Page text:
Educate your children to self-control, to the habit of holding passion and prejudice and evil tendencies to an upright and reasoning will, and you have done much to abolish misery from their future lives and crimes to society.
I submit that an individual who breaks a law that conscience tells him is unjust, and who willingly accepts the penalty of imprisonment in order to arouse the conscience of the community over its injustice, is in reality expressing the highest respect for the law.
Fear can be like a prison. It is, however, a self made prison. Many are imprisoned by fear. No one else can liberate them from this prison. Others may inspire them but they must liberate themselves.
The thoughts of a prisoner - they're not free either. They keep returning to the same things.
It is impossible to go through life without trust: That is to be imprisoned in the worst cell of all, oneself.
Justice is justice though it's always delayed and finally done only by mistake.
By noiselessly going to a prison a civil-resister ensures a calm atmosphere.
The degree of civilization in a society can be judged by entering its prisons.
A country is in a bad state, which is governed only by laws; because a thousand things occur for which laws cannot provide, and where authority ought to interpose.
If it's near dinner-time, the foreman takes out his watch when the jury has retired, and says: "Dear me, gentlemen, ten minutes to five, I declare! I dine at five, gentlemen." "So do I," says everybody else, except two men who ought to have dined at three and seem more than half disposed to stand out in consequence. The foreman smiles, and puts up his watch:--"Well, gentlemen, what do we say, plaintiff or defendant, gentlemen?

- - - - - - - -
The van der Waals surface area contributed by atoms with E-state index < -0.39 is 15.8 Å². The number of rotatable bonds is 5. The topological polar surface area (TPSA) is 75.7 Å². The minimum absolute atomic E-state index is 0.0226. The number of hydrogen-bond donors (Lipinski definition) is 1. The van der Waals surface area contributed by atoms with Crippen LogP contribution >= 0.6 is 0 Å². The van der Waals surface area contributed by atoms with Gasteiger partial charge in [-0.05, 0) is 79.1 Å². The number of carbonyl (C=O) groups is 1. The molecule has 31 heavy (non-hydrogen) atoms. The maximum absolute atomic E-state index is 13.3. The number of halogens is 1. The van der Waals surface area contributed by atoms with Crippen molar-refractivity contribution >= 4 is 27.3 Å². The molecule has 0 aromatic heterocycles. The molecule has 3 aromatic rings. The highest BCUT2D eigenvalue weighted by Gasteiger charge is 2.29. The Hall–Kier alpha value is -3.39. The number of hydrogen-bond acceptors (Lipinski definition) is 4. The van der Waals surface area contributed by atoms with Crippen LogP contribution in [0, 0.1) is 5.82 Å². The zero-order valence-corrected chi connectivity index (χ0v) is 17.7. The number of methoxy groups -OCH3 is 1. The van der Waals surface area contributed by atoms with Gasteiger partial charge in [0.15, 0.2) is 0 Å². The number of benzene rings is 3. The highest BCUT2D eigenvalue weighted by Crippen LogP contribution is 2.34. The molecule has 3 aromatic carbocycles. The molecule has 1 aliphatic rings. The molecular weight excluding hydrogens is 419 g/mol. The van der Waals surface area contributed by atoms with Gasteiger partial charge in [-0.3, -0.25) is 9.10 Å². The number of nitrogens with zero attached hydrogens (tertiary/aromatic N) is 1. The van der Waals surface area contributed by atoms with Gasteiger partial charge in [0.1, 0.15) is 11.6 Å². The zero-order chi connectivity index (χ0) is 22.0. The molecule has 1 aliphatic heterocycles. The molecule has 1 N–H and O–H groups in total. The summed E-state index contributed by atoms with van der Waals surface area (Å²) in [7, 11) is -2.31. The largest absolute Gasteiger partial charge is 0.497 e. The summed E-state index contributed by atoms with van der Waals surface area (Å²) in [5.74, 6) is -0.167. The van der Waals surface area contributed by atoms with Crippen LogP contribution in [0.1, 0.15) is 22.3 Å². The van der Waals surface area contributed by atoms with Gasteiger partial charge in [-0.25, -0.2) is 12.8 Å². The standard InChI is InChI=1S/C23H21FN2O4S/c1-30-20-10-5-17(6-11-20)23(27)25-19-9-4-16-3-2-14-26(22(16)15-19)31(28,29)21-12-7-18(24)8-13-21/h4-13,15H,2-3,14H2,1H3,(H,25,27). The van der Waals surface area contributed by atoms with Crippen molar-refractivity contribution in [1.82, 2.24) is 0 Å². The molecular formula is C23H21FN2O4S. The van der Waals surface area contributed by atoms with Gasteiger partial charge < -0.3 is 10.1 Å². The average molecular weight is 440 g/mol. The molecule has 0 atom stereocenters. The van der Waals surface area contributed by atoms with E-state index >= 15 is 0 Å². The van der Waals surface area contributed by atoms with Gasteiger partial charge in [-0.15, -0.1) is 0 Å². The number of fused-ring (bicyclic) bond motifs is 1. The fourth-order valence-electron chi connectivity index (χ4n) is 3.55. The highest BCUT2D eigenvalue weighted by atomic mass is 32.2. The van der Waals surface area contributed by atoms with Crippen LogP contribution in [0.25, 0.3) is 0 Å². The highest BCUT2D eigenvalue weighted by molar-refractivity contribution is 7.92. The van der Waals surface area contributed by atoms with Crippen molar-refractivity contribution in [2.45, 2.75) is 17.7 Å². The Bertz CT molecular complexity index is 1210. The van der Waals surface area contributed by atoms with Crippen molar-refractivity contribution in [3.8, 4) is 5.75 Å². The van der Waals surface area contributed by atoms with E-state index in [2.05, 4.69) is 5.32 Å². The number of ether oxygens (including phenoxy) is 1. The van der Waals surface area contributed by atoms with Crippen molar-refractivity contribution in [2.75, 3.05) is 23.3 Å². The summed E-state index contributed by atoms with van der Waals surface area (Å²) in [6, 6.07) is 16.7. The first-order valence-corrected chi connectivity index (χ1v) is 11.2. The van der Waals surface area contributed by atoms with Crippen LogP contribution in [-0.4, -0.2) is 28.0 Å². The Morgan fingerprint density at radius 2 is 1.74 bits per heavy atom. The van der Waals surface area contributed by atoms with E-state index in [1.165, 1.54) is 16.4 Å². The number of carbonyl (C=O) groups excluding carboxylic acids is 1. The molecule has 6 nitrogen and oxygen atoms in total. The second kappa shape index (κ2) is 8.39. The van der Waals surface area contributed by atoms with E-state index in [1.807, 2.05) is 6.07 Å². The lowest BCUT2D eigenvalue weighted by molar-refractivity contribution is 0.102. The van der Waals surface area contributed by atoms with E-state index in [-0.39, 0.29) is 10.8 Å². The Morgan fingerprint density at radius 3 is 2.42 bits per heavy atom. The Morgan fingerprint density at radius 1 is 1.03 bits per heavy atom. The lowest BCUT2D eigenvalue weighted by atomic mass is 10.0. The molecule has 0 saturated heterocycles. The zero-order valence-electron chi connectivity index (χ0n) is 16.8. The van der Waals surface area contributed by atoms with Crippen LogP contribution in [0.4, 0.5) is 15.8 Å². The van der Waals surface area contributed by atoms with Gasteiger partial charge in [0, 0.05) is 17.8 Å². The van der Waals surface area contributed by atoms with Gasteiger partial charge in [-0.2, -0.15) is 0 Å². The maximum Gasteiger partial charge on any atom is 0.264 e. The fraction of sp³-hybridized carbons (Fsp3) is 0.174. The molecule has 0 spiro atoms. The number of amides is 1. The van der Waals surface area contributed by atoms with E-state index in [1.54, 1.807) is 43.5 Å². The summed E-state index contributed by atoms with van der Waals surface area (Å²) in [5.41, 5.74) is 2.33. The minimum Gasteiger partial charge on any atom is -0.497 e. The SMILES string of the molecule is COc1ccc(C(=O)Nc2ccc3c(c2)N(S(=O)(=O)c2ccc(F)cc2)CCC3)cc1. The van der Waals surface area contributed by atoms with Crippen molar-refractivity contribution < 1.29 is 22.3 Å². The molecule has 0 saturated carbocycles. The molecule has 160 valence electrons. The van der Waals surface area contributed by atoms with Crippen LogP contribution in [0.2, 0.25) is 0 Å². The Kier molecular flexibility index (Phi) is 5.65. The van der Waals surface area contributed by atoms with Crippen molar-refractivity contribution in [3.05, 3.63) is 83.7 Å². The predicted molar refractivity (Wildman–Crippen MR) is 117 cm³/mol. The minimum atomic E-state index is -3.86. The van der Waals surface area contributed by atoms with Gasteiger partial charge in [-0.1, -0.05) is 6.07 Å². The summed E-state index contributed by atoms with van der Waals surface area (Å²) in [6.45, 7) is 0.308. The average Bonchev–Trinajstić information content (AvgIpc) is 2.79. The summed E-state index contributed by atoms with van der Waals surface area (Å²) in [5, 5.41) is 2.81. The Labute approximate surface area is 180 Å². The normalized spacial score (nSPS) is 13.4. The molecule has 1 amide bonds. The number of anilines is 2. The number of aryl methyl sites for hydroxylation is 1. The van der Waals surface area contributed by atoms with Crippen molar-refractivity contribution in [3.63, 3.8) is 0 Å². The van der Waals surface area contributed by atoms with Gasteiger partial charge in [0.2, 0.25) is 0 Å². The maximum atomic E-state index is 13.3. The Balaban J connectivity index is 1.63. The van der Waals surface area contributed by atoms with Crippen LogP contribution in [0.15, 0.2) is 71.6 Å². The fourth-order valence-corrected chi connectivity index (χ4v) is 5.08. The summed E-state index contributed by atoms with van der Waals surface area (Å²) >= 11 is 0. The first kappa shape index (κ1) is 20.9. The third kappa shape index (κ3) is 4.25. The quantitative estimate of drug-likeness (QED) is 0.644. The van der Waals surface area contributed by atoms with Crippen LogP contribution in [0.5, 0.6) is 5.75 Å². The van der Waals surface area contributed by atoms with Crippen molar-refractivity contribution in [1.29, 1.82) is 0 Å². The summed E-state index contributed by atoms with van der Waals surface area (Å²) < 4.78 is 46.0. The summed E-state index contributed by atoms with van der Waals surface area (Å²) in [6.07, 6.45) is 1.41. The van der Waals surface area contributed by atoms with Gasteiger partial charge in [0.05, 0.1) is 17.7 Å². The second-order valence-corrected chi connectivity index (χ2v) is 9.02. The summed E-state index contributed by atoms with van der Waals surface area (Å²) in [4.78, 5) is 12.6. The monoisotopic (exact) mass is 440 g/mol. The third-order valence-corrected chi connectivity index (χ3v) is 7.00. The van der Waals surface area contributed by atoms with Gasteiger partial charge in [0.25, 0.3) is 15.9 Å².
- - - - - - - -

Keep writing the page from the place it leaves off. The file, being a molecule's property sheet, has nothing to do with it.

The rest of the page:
There is no peace because the making of peace is at least as costly as the making of war - at least as exigent, at least as disruptive, at least as liable to bring disgrace and prison and death in its wake.
Whatever you think of de Sade, he was a complex figure and we should not look for easy answers with him. He was, strangely perhaps, against the death penalty, and he was never put in prison for murders or anything like that.
Society has used the juvenile courts to create a caste system where there are throw-away people.
I know not whether laws be right, or whether laws be wrong; All that we know who lie in gaol is that the wall is strong; And that each day is like a year, a year whose days are long.
The best situation of all, and one frequently utilized, is for jails and prisons to allow volunteer ministers of all faiths to enter prisons and offer their services to the inmates who want them. That way, the religious needs of inmates are met but without government funds being spent.
He was a first-time nonviolent possible offender, ... And under the mandatory minimums, he was put in prison for 15 years. Not only does the punishment not fit the crime, but the mandatory minimums don't give judges any discretion to look at the background of the case, to read into the specifics of the case. I don't know a judge who really is in favor of the mandatory minimums.
It is hard, but it is excellent, to find the right knowledge of when correction is necessary and when grace doth most avail.
Any punishment that does not correct, that can merely rouse rebellion in whoever has to endure it, is a piece of gratuitous infamy which makes those who impose it more guilty in the eyes of humanity, good sense and reason, nay a hundred times more guilty than the victim on whom the punishment is inflicted.
The contagion of crime is like that of the plague. Criminals collected together corrupt each other; they are worse than ever when at the termination of their punishment they re-enter society.